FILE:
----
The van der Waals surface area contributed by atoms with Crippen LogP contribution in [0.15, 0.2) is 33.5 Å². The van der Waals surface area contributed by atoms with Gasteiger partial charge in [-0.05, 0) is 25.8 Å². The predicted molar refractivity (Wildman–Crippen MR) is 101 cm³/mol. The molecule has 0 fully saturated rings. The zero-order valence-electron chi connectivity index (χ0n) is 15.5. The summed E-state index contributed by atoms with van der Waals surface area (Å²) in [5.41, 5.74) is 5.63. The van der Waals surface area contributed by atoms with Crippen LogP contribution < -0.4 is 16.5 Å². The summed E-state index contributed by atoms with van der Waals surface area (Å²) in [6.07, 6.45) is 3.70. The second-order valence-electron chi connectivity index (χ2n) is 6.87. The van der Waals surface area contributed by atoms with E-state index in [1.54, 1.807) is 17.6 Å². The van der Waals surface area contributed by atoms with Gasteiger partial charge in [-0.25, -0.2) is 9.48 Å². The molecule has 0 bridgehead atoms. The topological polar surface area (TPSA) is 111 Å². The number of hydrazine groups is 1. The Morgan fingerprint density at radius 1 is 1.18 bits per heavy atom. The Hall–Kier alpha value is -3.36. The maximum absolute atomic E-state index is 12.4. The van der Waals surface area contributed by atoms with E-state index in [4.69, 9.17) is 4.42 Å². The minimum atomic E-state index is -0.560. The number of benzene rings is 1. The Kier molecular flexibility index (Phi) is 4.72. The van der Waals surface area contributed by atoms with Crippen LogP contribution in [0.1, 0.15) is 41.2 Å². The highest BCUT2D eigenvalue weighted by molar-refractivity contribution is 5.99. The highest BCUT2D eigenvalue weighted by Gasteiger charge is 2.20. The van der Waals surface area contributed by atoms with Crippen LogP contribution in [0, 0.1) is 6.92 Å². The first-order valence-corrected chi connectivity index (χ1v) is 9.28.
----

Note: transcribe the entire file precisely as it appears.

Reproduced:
The van der Waals surface area contributed by atoms with Crippen LogP contribution in [0.15, 0.2) is 33.5 Å². The van der Waals surface area contributed by atoms with Gasteiger partial charge in [-0.05, 0) is 25.8 Å². The predicted molar refractivity (Wildman–Crippen MR) is 101 cm³/mol. The molecule has 0 fully saturated rings. The zero-order valence-electron chi connectivity index (χ0n) is 15.5. The summed E-state index contributed by atoms with van der Waals surface area (Å²) in [5.41, 5.74) is 5.63. The van der Waals surface area contributed by atoms with Crippen LogP contribution < -0.4 is 16.5 Å². The summed E-state index contributed by atoms with van der Waals surface area (Å²) in [6.07, 6.45) is 3.70. The second-order valence-electron chi connectivity index (χ2n) is 6.87. The van der Waals surface area contributed by atoms with E-state index in [1.54, 1.807) is 17.6 Å². The van der Waals surface area contributed by atoms with Gasteiger partial charge in [-0.25, -0.2) is 9.48 Å². The molecule has 0 bridgehead atoms. The topological polar surface area (TPSA) is 111 Å². The number of hydrazine groups is 1. The Morgan fingerprint density at radius 1 is 1.18 bits per heavy atom. The Hall–Kier alpha value is -3.36. The maximum absolute atomic E-state index is 12.4. The van der Waals surface area contributed by atoms with E-state index in [4.69, 9.17) is 4.42 Å². The minimum atomic E-state index is -0.560. The number of benzene rings is 1. The Kier molecular flexibility index (Phi) is 4.72. The van der Waals surface area contributed by atoms with Crippen LogP contribution in [0.1, 0.15) is 41.2 Å². The highest BCUT2D eigenvalue weighted by molar-refractivity contribution is 5.99. The highest BCUT2D eigenvalue weighted by Gasteiger charge is 2.20. The van der Waals surface area contributed by atoms with Crippen LogP contribution in [0, 0.1) is 6.92 Å². The first-order valence-corrected chi connectivity index (χ1v) is 9.28.